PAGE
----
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Building a Tooth

Evolutionary Biology:  Cichlids, Gene Networks, and Teeth
(February 2009)
A cichlidIn the journal PLOS Biology, NIDCR grantees report they have deduced a network of dental genes in fishes called cichlids that likely were involved in building the first tooth half a billion years ago.  The researchers say their finding introduces into the scientific literature a core evolutionary list of molecular pieces needed to make a tooth.  These original parts were then gradually rewired, replaced, or left in place to produce the various shapes and sizes of teeth now found in nature, from shark to mouse to monkey to human.  The Inside Scoop spoke with Todd Streelman, Ph.D., a scientist at Georgia Tech University in Atlanta and a senior author on the study, to learn more about his group’s discovery.  more...

Tooth Development
(October 2008)
Richard Maas, MD, PhDMalcolm Snead, DDS, PhDIs it possible to build a tooth? That’s a question that many giants of 20th century dental research no doubt considered, and it’s a conceptual puzzle that continues to capture the imaginations of the nation’s oral health scientists. But there is a key difference between the musings of then and now. Today’s scientists possess for the first time the needed laboratory tools to plumb the molecular depths and developmental biology of tooth formation, and some already have begun to do so in earnest. more...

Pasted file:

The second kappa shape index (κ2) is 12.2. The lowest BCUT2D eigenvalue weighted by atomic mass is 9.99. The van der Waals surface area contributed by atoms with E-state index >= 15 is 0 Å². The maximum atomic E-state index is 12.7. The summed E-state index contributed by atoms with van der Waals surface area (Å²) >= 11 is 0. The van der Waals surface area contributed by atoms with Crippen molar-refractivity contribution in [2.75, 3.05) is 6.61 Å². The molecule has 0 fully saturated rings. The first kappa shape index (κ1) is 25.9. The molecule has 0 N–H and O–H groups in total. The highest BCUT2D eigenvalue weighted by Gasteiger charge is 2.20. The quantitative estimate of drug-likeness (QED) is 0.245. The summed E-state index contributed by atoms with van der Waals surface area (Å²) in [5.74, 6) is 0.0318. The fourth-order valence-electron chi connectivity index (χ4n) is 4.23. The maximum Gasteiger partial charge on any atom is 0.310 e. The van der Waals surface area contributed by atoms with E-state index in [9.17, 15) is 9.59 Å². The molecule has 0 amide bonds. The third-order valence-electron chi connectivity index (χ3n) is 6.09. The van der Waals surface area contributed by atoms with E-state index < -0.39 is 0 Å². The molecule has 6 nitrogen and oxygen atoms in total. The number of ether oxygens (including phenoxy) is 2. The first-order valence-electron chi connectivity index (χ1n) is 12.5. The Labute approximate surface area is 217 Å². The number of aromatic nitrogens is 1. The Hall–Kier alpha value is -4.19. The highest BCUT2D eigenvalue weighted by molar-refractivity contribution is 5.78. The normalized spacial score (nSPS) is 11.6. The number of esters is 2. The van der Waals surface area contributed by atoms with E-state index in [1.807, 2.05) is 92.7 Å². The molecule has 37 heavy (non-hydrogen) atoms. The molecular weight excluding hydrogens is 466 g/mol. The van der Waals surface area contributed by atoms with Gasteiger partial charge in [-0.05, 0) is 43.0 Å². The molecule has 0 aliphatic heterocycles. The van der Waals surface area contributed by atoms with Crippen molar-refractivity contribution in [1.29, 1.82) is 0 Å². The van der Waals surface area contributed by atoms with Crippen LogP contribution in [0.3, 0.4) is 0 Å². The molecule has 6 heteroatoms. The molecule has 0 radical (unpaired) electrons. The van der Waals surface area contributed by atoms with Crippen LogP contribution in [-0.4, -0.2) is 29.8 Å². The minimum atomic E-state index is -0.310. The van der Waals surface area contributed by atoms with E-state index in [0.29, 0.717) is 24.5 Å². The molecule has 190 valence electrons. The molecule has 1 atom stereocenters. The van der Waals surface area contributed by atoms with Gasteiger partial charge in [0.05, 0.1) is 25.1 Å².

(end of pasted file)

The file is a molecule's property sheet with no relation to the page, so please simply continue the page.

Dental Enamel: From Matrix to Microribbons
(May 2005)
Janet Moradian-Oldak, MSc, PhDMany dental researchers dream of one day stepping into the laboratory, putting out a detailed set of instructions, and engineering a replacement tooth.  This decades-old dream has gained momentum recently as scientists have identified more of the molecules that nature employs to make a tooth.  Yet, even as these molecular parts are identified, scientists must begin to solve the larger puzzles of how they self assemble to form the tooth's various specialized tissues, such as enamel and tooth.    more...

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This page last updated: February 26, 2014